How To: Prune Spring-Flowering Shrubs
Often, landscape crews are sent out to prune all the shrubs in a landscape. The result: All the shrubs are pruned the same regardless of their growth and flowering habits. The timing of pruning can affect how and how much a plant blooms. Deciduous shrubs are divided into several categories depending upon whether they bloom on old wood (one year or older), new wood (current season), both old and new or whether the flowers are insignificant and are not affected by when they are pruned. Shrubs that bloom on old wood have buds that are formed in summer or early fall. These buds are carried over the winter and, if they survive without winter injury, bloom the following spring. Many spring-flowering shrubs, such as lilac, forsythia, pyracantha, mock orange, chokeberry, deutzia, beautybush, azaleas and rhododendrons, viburnum, flowering almond, weigela, winter daphne and some hydrangeas, bloom on old wood. To insure next year's color show, prune with the following in mind:
Identify your blooming shrubs and research whether the buds are formed on new wood, old wood or both. The above list of plants represent only a portion of spring-bloomers in our landscapes.
Hydrangeas are a class unto themselves. The following bloom on old wood: Hydrangea macrophylla (includes Hortensias and Lacecaps) and H. quercifolia. New-wood bloomers include H. paniculata and H. arborescens.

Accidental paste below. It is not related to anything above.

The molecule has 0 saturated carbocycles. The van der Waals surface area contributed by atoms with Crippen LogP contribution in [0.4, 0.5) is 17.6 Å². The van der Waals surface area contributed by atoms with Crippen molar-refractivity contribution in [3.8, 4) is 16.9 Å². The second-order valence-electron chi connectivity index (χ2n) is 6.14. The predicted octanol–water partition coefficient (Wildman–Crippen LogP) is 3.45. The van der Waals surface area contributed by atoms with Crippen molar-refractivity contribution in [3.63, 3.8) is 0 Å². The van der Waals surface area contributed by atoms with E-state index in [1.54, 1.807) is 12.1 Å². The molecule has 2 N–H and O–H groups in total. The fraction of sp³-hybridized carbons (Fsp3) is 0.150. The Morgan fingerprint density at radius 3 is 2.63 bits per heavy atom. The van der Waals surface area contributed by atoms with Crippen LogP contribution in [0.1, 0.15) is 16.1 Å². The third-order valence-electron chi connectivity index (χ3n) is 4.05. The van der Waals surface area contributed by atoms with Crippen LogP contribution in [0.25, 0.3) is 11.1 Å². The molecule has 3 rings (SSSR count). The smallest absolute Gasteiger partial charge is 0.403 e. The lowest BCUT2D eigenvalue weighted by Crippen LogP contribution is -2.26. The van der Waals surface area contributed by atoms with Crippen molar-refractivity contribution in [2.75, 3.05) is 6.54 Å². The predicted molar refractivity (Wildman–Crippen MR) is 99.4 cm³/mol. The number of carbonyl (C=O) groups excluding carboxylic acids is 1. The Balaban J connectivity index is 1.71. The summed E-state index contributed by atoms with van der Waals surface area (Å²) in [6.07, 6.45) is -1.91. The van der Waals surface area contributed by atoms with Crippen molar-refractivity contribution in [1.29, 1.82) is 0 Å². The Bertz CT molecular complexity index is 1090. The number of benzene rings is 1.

Determine if pruning is needed. For instance, azaleas and rhododendrons will tolerate pruning but, generally, pruning is required only to remove dead or unruly branches.
Look for diseased or dead branches and remove these at the base of the injury. This will allow you to more clearly see the shape of the shrub and determine the number of healthy branches that you can remove and still maintain the integrity of the shrub.
In general, plants produce more flowers on young, vigorous shoots. On multistem shrubs, remove ¼ of the oldest branches at ground level. Not only will this provide more energy (and blooms) on the younger shoots, it will also encourage more young shoots to develop.
Time your pruning to occur no later than 6 to 8 weeks after bloom. This will allow you the shape the plant and control the size, and the plant will have time to produce more vigorous stems on which to form flower buds for next year.
Flowering shrubs that are “hedged out” will eventually decline in number of blooms, and the remaining blooms will occur sporadically on the plant. The hedging process reduces the amount of young, vigorous shoots and, if performed late enough, simply removes the flower buds. To reclaim “hedged out” spring flowering shrubs, remove ¼ of the oldest branches, spaced equally throughout the shrub. This will allow light into the plant, and buds will form more uniformly around it. Allow new growth to develop beyond the hedge height. Repeat the process for 2 to 3 years. Eventually, the shrub will become more freeform and floriferous.
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